You know a conference session is going to be good when literally hundreds of marketers are turned away due to an already packed room. And you know a session is going to be great when the amazing Ann Handley, Chief Content Officer for MarketingProfs, takes the stage and is visibly bummed that she didn’t get the chance to connect with those marketers.
Part of Ann’s magic is her ability to make herself and her content very accessible. She accomplishes this by sharing stories that are personal to her, things she observes in everyday life that inspire her inner marketer. And her session at last week’s Content Marketing World 2019 was no exception.
In the interest of not spoiling the story for those of you who haven’t had a chance to see Ann give this new talk, all I’ll say is that it involves her summer-long investment in building a relationship with a certain backyard animal, through all the failed attempts and eventual success at connecting.
One of Ann’s key messages over the past few years has been cautioning marketers to slow down and take their time. But what does that mean? And how can it improve the success of your own efforts?
Slowing Down to Improve Success
The 2019 benchmarking report from Content Marketing Institute (CMI) and MarketingProfs found that just 35% of B2B marketers know whether their content is effective or not. Which leaves many of us asking ourselves what we’re doing wrong, and how we can better capture the attention of our audience.
According to Ann, we should focus less on how we can capture their attention and more on how we can build trust with our audience. She also indicates that there is a good kind and a bad kind of slow (just like cholesterol). Below is a glimpse into the three opportunities for those “good slow moments” that will help us figure out what we’re doing strategically, so we can move faster later.
#1 – Question What You Know About Your Customers
Developing trust with your audience is a slow-game. It’s not something that happens overnight and you won’t always get it right on the first (or even the 50th try). For context, here’s an example of one of the traps that marketers often fall into when creating content:
“We need a piece of content for _____________.” (i.e. to maintain our blog cadence, publish on social “x” amount of times, etc.)
Instead, we should be taking a step back and saying:
“We know our audiences needs ____________.” (i.e. What is something only you can give them? What will they miss if you stop providing it?)
As we’re looking to build trust, it’s important that we defy content norms and focus on peer-to-peer content versus brand-to-target content. And this requires being empathetic to their needs.
#2 – Slow Down the ExperienceThe most efficient isn't always the most effective. Stop conflating them. @annhandley Click To Tweet
Some of the best content experiences take place over time and directly involve the audience. So, while you’re planning your individual content pieces, take a step back and ask yourself:
- How can I build trust and momentum for the content experience over time? And what does that look like?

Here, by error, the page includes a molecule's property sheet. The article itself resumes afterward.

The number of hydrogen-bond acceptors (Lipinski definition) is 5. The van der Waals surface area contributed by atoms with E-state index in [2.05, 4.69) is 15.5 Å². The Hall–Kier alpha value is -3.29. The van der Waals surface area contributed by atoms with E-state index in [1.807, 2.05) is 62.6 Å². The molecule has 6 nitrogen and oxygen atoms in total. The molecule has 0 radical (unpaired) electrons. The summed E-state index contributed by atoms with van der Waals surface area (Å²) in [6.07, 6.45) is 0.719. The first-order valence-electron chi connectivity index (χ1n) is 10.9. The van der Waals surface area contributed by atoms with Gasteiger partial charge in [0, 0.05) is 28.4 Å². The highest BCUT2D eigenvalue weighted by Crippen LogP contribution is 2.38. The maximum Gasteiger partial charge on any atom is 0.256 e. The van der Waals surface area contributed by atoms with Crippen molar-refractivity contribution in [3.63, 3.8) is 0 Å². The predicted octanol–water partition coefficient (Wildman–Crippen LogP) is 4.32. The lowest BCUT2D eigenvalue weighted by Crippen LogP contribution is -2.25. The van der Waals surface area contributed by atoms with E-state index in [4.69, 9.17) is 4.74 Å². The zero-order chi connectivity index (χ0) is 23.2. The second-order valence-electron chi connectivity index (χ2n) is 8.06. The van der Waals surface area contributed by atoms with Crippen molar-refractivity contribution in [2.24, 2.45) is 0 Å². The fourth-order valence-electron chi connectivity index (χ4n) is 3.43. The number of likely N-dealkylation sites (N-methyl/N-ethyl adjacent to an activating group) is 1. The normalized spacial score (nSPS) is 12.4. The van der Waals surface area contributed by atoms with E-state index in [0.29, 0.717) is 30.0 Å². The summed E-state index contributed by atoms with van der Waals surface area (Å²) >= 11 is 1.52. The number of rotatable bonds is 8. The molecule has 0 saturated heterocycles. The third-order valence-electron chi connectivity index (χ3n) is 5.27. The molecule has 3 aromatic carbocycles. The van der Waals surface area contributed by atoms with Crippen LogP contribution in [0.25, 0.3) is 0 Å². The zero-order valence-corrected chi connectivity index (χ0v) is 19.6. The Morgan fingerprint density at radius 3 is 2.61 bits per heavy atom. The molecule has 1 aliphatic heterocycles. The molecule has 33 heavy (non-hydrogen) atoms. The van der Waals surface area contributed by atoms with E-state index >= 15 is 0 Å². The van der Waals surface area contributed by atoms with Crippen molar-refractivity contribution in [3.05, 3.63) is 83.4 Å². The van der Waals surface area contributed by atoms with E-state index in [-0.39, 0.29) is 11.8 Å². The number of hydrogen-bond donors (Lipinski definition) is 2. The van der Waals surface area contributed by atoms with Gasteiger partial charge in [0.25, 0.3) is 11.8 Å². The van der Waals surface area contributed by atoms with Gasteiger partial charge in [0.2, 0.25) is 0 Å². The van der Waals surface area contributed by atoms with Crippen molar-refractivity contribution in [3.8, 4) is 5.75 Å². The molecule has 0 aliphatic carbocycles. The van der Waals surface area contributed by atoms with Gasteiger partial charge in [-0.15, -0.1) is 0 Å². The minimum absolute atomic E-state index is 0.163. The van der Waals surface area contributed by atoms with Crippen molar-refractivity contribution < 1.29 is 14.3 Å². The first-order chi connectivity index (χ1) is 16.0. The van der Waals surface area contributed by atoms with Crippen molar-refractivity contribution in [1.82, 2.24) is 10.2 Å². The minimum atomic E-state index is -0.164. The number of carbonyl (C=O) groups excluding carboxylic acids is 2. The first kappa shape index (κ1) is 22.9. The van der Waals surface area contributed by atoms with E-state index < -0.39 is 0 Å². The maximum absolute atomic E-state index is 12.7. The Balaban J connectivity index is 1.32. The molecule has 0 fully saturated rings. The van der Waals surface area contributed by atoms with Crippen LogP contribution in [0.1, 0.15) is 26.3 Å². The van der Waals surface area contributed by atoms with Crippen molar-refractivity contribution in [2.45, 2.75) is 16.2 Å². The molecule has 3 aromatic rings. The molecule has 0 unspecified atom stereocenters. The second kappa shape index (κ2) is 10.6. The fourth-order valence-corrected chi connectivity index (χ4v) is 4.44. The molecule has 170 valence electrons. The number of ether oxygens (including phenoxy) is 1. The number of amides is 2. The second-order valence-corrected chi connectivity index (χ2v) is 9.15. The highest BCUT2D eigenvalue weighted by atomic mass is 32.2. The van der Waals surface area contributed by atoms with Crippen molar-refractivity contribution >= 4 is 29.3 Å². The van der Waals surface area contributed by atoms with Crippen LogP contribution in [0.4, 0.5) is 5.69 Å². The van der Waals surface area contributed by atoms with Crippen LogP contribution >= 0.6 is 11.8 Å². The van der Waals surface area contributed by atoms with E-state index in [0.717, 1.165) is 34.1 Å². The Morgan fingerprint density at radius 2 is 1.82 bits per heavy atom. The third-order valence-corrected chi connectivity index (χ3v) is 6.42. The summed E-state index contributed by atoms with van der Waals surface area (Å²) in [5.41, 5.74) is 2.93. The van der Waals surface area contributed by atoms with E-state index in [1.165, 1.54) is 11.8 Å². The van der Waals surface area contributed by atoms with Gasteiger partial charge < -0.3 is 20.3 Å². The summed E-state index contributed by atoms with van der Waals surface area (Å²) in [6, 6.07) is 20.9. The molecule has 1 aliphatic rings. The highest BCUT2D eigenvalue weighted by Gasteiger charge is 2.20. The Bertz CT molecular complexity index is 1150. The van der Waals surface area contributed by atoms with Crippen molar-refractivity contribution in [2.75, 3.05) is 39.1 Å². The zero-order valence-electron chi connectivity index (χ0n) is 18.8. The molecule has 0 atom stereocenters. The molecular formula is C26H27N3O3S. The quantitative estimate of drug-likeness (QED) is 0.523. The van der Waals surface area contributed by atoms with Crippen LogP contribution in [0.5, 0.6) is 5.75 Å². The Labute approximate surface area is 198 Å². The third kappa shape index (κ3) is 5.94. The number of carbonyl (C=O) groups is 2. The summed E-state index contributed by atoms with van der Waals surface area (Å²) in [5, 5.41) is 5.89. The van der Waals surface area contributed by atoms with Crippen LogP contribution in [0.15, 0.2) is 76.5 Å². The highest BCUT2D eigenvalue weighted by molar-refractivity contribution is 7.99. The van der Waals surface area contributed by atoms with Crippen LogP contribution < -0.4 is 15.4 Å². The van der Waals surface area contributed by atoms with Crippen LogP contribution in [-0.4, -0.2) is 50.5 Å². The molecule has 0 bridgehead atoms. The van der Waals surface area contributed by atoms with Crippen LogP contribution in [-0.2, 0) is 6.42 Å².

- How can I involve the audience in a meaningful way so they are invested in the outcome?
- How can I create an experience that individuals rally around in a way that makes them more invested in the community?
Pause for a second and critically look at your own marketing. What opportunities do you have to slow down, be thoughtful and involve your audience more effectively?
#3 – Slow Down to Build the RelationshipEvery story is a human story about a universal truth. @annhandley Click To Tweet
One of Ann’s content marketing secrets to success is that whenever she writes (anything), she tries to write with a specific person in mind. In a presentation she gave earlier this year, Ann shared her top tips on creating content people want to read.
Even the BEST marketers today end up investing too much time in trying to craft the perfect social message, blog post or email for their entire audience. And instead, Ann recommends thinking about who that one person is you want to talk to. What does that person need? What problem does that person have? What does that person fear? And how you can help?
If you want to see this recommendation in action, be sure to subscribe to Ann’s newsletter Total ANNARCHY. Every time this newsletter hits my inbox I’m delighted to dig in an read my letter from Ann. (How many newsletters can you say that about?)
Slow Down, You’re Moving Too Fast
In the infamous words of Simon and Garfunkel (and now Ann Handley), make NOW the time that you start slowing down. Take the time to understand:
- What it is that your customers need
- How to better build trust over time
- Ideas for involving your audience in the content you create
- Ways to create memorable experiences
- How to write content with a specific person in-mind
Looking for more insights from Content Marketing World 2019? Be sure to check out our latest posts featuring more insights and other top CMWorld speakers:
- April Henderson on Data-Driven, Empathetic B2B Content #CMWorld
- Zari Venhaus’s Framework for Gaining Executive Buy-In for Marketing Technology #CMWorld
- Lee Odden Shares His Secret to Content Marketing Fitness #CMWorld
- Carlos Abler Details How Content Marketing Can Contribute to the Greater Good #CMWorld
- 50 Content Marketing Influencers and Experts to Follow 2019 #CMWorld